* City Government News Briefs ... The City Council, with Loretta Scott presiding and Mayor Lovely A. Warren in attendance, when it last met, set the course ahead by voting 9-0 for a pregnancy-prevention program; favored use of a Driving While Intoxicated crackdown grant by a vote of 8-1; likewise supported an appointment to the police-accountability board; green-lighted positioning of an automated-teller machine in the Public Market and International Plaza; approved issuance of $350,000 in bonds for the Genesee Fire House improvement project; advanced the $3.462-million East Main Improvement Project and associated $1.7-million water-line project; heard one objection to Mercury LLC receiving a lobbying-services agreement from the City, but received assurance that the company representative assigned will represent the City's interests, although an issue was made of the firm representing Trump Administration interests in the past; okayed issuance of $500,000 in bonds for a ventilation project at the Central Library and Bausch & Lomb Building; and received a report from the Mayor on professional-services agreements.
* School District News Briefs ... The Rochester City School District announces that the Board of Education has scheduled an Organizational Meeting on January 4 beginning at 6 PM and a Bilingual Education Council Meeting is set for January 5 between 5 PM and 7 PM. Superintendent Lesli Myers-Small's Message for December 21 conveyed preliminary re-opening instructions and that teachers and staff would be receiving a Return to Work Guide soon, before the January 5th resumption of classes.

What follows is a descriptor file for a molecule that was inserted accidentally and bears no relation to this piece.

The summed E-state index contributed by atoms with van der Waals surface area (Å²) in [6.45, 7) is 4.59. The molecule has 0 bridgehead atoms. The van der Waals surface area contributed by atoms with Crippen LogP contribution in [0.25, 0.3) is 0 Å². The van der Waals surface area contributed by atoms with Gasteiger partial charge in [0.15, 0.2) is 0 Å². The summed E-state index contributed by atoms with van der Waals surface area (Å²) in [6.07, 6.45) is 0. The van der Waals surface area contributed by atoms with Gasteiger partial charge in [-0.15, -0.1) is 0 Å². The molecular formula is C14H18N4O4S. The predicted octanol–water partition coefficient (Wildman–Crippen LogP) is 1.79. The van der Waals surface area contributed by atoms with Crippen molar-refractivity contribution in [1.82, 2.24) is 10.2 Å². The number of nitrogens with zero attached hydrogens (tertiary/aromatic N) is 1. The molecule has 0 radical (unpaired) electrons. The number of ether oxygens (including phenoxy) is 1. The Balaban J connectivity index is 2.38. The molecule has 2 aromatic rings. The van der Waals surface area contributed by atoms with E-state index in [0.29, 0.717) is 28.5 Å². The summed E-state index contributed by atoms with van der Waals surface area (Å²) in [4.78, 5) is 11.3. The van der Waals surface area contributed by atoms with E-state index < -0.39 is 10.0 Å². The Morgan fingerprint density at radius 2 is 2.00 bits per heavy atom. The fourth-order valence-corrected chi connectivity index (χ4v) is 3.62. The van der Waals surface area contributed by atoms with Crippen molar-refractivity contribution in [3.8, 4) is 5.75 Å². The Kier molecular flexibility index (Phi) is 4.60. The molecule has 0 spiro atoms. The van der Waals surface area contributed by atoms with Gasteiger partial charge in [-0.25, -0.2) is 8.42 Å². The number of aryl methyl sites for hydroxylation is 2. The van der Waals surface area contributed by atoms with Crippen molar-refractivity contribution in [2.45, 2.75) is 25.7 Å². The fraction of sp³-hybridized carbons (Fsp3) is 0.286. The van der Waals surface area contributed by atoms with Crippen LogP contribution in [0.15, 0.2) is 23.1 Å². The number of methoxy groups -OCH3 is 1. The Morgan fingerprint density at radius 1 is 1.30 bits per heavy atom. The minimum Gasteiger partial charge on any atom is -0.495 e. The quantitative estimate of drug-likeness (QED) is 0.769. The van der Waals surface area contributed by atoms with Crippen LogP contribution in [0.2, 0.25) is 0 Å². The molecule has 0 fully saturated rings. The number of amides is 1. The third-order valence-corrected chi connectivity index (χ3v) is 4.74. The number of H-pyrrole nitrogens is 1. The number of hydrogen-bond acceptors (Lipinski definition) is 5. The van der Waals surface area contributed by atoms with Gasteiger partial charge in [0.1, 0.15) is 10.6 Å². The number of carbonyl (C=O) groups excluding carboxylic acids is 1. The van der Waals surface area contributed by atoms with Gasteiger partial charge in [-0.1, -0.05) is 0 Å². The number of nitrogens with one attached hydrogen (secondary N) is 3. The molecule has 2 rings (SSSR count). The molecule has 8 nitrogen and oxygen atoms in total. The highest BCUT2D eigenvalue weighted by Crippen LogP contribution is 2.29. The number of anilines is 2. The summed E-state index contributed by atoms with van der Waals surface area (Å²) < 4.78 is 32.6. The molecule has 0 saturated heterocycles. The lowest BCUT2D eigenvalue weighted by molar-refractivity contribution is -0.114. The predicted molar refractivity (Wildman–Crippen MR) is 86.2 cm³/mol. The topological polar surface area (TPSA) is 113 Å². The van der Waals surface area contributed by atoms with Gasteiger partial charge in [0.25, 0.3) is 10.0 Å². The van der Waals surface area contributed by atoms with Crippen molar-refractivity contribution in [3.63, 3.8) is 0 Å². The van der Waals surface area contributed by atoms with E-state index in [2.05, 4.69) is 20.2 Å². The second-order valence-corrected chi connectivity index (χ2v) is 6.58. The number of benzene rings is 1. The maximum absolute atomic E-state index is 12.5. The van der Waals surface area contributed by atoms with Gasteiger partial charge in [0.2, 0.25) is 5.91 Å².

* Weather . . . The National Weather Service reports that current conditions at the Greater Rochester International Airport are mostly cloudy, as of 4:54 AM, with a temperature of 30 degrees Fahrenheit, relative humidity of 79 percent, wind out of the southwest at 3 miles per hour, barometric pressure of 30.46 inches, a dewpoint of 24 degrees, and visibility of 10 miles. The forecast for this New Year's Day calls for a chance of rain, mostly after 4 PM, increasing cloudiness, with a daily high temperature of about 35 degrees, south wind of 5 to 11 miles per hour becoming southeasterly in the afternoon, a 30-percent chance of precipitation, and new precipitation amounts of less than one-tenth inch possible. Tonight, rain is expected, along with a low temperature of about 34 degrees, southeast wind of 9 to 14 miles per hour, a 100-percent chance of precipitation, and new precipitation amounts between one-half and three-fourths of an inch possible. Saturday, a temperature of 39 degrees is forecast and winds could gust to 29 miles per hour, with a 60-percent chance of rain, but new precipitation amounts of less than one-tenth inch are expected.